Iceland's New Spark

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September 19, 2012
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  Spark Design Space is centrally located in downtown Reykjavik, close to the city’s oldest shopping street, Laugavegur.
    Spark Design Space is centrally located in downtown Reykjavik, close to the city’s oldest shopping street, Laugavegur.
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  The projects often feature the relationship between the designers and other professions. For example, Spark is currently showing work from Brynjar Sigurðarson that features furniture objects with no defined functions. Brynjar’s concept stemmed from a month-long trip to Vopnafjörður, a town in northeastern Iceland where he met farmers, fishermen, and shark hunters, among others. The methods and materials used for his design products came from experiences he had on his journey.Sigurðarson’s handmade sticks (shown here) incorporate the designer’s relationship with other Icelandic professionals, including local fishermen and shark hunters.
    The projects often feature the relationship between the designers and other professions. For example, Spark is currently showing work from Brynjar Sigurðarson that features furniture objects with no defined functions. Brynjar’s concept stemmed from a month-long trip to Vopnafjörður, a town in northeastern Iceland where he met farmers, fishermen, and shark hunters, among others. The methods and materials used for his design products came from experiences he had on his journey.Sigurðarson’s handmade sticks (shown here) incorporate the designer’s relationship with other Icelandic professionals, including local fishermen and shark hunters.
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  Sigríður is especially proud of the flexibility of the space. “If something comes along, we can feature a mini exhibition next to the original projects.” In addition to Brynjar’s exhibition, Hanna Dis Whitehead is currently showing her work consisting of stoneware slip clay objects. Hanna is particularly interested in the handles given to objects such as pot handles mugs.
    Sigríður is especially proud of the flexibility of the space. “If something comes along, we can feature a mini exhibition next to the original projects.” In addition to Brynjar’s exhibition, Hanna Dis Whitehead is currently showing her work consisting of stoneware slip clay objects. Hanna is particularly interested in the handles given to objects such as pot handles mugs.
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  The gallery displays a fashionable take on swim caps designed by Unnur Valdís Kristjánsdóttir.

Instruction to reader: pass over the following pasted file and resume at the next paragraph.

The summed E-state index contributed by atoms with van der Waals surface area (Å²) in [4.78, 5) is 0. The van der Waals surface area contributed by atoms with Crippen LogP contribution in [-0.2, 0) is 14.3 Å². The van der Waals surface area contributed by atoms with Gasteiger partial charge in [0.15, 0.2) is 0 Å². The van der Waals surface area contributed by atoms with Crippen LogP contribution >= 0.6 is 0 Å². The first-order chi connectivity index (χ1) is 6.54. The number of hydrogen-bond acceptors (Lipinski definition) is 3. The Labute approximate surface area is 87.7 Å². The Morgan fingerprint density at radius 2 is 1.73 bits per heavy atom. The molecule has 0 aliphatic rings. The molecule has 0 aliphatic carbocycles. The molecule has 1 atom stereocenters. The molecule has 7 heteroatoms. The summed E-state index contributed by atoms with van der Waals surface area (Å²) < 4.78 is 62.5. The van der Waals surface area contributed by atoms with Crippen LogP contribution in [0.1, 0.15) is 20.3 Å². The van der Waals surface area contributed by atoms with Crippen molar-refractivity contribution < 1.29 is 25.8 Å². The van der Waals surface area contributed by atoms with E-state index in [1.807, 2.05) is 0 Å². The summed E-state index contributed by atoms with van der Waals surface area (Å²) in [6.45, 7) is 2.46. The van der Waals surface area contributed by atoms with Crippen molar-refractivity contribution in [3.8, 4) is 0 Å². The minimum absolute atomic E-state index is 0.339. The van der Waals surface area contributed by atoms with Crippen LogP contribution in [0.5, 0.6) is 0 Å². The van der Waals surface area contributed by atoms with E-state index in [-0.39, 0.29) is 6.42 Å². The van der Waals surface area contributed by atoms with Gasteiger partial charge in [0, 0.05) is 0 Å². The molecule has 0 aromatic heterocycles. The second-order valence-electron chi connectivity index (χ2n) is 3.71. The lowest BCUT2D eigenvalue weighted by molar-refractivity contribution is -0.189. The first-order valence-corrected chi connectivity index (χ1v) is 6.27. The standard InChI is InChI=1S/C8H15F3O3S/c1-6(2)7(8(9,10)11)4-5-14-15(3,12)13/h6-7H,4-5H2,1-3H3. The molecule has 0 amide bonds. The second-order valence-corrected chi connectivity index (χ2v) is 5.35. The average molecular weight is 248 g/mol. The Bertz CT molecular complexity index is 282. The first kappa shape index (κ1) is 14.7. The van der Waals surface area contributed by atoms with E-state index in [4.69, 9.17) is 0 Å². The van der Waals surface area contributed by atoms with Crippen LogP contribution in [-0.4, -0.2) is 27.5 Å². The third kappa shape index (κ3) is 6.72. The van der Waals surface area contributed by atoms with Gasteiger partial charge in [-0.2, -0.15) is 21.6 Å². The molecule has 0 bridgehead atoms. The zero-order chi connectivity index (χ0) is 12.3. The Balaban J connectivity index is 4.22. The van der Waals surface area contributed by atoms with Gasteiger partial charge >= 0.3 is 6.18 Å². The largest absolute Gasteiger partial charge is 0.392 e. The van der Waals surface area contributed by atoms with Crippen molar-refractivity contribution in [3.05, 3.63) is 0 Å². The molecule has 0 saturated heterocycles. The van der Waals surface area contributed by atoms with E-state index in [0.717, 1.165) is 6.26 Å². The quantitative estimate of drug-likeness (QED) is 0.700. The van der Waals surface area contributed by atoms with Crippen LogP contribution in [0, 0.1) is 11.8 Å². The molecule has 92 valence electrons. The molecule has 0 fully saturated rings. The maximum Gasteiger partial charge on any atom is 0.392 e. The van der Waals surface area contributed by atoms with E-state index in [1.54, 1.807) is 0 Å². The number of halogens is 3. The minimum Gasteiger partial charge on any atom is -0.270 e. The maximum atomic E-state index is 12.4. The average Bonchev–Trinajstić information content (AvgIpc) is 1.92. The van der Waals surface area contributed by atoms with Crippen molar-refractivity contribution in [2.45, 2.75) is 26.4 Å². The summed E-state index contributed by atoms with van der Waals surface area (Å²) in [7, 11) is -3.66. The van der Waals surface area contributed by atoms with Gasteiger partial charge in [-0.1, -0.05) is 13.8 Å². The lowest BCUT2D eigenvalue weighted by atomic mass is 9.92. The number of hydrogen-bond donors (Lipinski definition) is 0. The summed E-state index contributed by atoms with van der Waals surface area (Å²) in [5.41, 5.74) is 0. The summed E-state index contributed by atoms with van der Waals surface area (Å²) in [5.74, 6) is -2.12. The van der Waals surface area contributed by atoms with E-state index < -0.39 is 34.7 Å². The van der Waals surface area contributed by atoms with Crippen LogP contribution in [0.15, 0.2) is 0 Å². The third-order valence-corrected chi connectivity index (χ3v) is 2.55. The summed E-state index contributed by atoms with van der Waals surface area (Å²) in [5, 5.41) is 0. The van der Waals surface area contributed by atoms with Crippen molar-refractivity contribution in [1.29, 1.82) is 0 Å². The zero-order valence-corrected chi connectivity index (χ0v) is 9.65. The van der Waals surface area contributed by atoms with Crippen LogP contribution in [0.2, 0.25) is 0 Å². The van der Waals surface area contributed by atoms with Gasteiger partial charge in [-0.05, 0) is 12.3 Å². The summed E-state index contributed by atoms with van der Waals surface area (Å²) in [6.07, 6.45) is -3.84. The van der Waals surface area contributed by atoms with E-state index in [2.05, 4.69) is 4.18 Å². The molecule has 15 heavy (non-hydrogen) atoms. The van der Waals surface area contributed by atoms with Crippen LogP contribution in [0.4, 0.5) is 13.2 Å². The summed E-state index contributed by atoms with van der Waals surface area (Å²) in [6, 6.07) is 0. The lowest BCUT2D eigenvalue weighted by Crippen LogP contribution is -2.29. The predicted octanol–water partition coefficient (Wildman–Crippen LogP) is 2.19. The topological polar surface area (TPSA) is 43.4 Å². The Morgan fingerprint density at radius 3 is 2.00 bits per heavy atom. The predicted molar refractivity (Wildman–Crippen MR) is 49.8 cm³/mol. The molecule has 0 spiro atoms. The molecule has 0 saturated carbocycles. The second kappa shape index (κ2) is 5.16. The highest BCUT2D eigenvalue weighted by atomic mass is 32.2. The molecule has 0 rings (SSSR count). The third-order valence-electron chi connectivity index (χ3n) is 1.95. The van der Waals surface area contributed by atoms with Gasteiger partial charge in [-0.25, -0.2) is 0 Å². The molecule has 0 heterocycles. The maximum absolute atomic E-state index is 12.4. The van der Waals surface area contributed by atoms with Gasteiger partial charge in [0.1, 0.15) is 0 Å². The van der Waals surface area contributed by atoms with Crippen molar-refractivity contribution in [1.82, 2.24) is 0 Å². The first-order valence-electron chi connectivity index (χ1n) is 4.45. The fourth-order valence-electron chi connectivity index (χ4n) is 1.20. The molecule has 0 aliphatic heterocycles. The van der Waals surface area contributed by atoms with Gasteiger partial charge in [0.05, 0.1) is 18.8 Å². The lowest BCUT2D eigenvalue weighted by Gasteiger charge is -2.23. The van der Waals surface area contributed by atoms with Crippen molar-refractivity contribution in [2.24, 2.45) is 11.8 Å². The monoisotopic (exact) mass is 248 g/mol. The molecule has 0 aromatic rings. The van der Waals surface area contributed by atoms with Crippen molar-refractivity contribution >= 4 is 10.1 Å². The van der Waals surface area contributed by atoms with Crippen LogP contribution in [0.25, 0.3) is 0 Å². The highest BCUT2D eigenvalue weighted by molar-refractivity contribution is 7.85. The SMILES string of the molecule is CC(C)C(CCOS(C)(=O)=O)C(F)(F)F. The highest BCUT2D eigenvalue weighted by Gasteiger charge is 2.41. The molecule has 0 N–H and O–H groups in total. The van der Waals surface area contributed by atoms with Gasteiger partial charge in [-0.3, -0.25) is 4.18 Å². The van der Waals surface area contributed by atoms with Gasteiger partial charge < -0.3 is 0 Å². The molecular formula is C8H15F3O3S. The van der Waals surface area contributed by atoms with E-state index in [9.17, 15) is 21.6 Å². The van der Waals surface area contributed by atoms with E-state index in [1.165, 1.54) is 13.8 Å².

The gallery displays a fashionable take on swim caps designed by Unnur Valdís Kristjánsdóttir.
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  Vik Prjonsdottir has gained international attention for their Sealblankets for children and adults.
    Vik Prjonsdottir has gained international attention for their Sealblankets for children and adults.
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  Detachable winter collars are a big seller in the gallery’s shop.
    Detachable winter collars are a big seller in the gallery’s shop.
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  GrowME, a self-watering pot for growing herbs, consists of two ceramic bowls, a balloon, soil, seeds, and a special thread.
    GrowME, a self-watering pot for growing herbs, consists of two ceramic bowls, a balloon, soil, seeds, and a special thread.
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  Often referred to the backbone of Icelandic culture, wool blankets are on display.
    Often referred to the backbone of Icelandic culture, wool blankets are on display.
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  Sigríður Sigurjónsdóttir, an art professor in Iceland, founded Reykjavik’s first design gallery.Reykjavik went without a design gallery due to the independence of local designers. There aren’t many opportunities to join a product design firm in Iceland, unlike graphic designers or architects. “If you are a designer in Iceland, you have to initiate your own projects,” said Sigríður. 

Reykjavik’s design community finally has a home.
    Sigríður Sigurjónsdóttir, an art professor in Iceland, founded Reykjavik’s first design gallery.Reykjavik went without a design gallery due to the independence of local designers. There aren’t many opportunities to join a product design firm in Iceland, unlike graphic designers or architects. “If you are a designer in Iceland, you have to initiate your own projects,” said Sigríður. Reykjavik’s design community finally has a home.
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